Newspaper article The Florida Times Union

Special Quilt Can Comfort without Covering You Up

Newspaper article The Florida Times Union

Special Quilt Can Comfort without Covering You Up

Article excerpt

Byline: Terry Dickson

BRUNSWICK, GA. | There's quilt hanging in Brunswick that is unlikely to ever cover a bed.

It's called a Friendship Quilt and it has a title, "Connecting People Through Shorebirds."

The quilt has 35 panels of shorebirds all created by youth and artists from 12 communities in Canada, the U.S. and Mexico.

The art is imperfect as could be expected of young artists who apparently were taught long ago to not take up too much of their canvas with the sun, to place a yellow quarter circle in a corner and let it radiate from there.

Alice Keyes, vice president of coastal conservation for One Hundred Miles, said the shorebirds on the quilt squares are longudistance migratory species, some flying 9,000 miles as they make stopovers for fast food on the beaches along Georgia's islands. Some were painted on the island by students in St. Simons Elementary's advanced art program. Their subject birds alight about a city block east of the school, and before some artless development, the school had a pretty good view.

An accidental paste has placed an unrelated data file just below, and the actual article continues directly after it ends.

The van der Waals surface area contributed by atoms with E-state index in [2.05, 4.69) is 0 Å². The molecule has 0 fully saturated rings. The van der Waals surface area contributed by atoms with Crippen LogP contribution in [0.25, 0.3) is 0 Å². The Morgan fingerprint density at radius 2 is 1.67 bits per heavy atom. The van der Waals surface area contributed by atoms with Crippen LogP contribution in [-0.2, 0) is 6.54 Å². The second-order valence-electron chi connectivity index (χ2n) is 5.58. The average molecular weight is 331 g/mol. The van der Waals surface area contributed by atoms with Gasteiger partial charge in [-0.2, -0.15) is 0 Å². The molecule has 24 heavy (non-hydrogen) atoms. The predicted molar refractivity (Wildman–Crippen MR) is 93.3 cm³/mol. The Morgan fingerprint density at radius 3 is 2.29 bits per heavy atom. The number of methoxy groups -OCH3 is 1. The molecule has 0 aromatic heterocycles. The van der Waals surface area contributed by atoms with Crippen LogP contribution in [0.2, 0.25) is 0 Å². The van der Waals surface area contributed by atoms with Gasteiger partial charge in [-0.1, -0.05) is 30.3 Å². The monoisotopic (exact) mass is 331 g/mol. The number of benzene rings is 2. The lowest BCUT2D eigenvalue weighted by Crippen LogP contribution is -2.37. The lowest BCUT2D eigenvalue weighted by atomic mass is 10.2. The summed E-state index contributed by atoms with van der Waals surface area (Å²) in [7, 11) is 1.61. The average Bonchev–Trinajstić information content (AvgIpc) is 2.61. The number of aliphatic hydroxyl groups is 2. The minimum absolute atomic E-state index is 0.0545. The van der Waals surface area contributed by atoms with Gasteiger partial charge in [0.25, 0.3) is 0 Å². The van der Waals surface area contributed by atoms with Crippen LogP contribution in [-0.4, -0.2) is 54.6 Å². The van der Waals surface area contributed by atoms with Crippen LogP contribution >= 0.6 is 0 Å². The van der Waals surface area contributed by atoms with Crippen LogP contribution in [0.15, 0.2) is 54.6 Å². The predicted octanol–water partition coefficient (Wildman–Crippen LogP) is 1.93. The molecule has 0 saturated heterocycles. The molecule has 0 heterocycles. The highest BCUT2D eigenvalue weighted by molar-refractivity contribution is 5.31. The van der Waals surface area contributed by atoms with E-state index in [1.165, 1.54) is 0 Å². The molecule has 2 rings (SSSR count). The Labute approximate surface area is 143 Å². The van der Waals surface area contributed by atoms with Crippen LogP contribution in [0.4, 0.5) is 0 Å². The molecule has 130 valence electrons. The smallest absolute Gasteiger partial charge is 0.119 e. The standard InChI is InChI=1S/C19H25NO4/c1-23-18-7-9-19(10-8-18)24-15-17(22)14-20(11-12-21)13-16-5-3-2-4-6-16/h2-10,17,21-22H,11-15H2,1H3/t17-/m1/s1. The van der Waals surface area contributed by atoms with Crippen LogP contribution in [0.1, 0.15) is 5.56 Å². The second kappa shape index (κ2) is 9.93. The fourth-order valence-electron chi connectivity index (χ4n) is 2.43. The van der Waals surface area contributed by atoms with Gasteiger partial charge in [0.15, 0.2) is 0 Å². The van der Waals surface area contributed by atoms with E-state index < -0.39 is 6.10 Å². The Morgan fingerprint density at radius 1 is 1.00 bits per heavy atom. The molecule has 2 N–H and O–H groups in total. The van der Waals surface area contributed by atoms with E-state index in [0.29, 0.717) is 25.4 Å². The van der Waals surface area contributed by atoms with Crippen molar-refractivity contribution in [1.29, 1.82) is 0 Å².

These are shorebirds that are dependent on the coast for their survival, Keyes said.

Some feed on the eggs of the horseshoe crabs, others on little bivalves and sand worms that are abundant along Georgia's 100 miles of coast.

The quilt squares show dowagers, red knots, Wilson's plover, the longubilled curlew, oyster catchers and others. There's a puffin, which you won't see on Georgia's coast, and, Keyes said, "We also have a mermaid."

Alas, mermaids are thought to be about as abundant as Sasquatches and Loch Ness monsters.

Were she alive, my grandmother wouldn't know what to do with this quilt.

She handustitched squares from leftover fabric that seldom matched and then sewed those together in a quilt top on her Royal sewing machine powered at the just the right speed by her right foot on a cast iron treadle. She put a thick layer of cotton batting over a soliducolored liner, covered it all with the quilt top and spent days stitching it together in a seashell pattern. …

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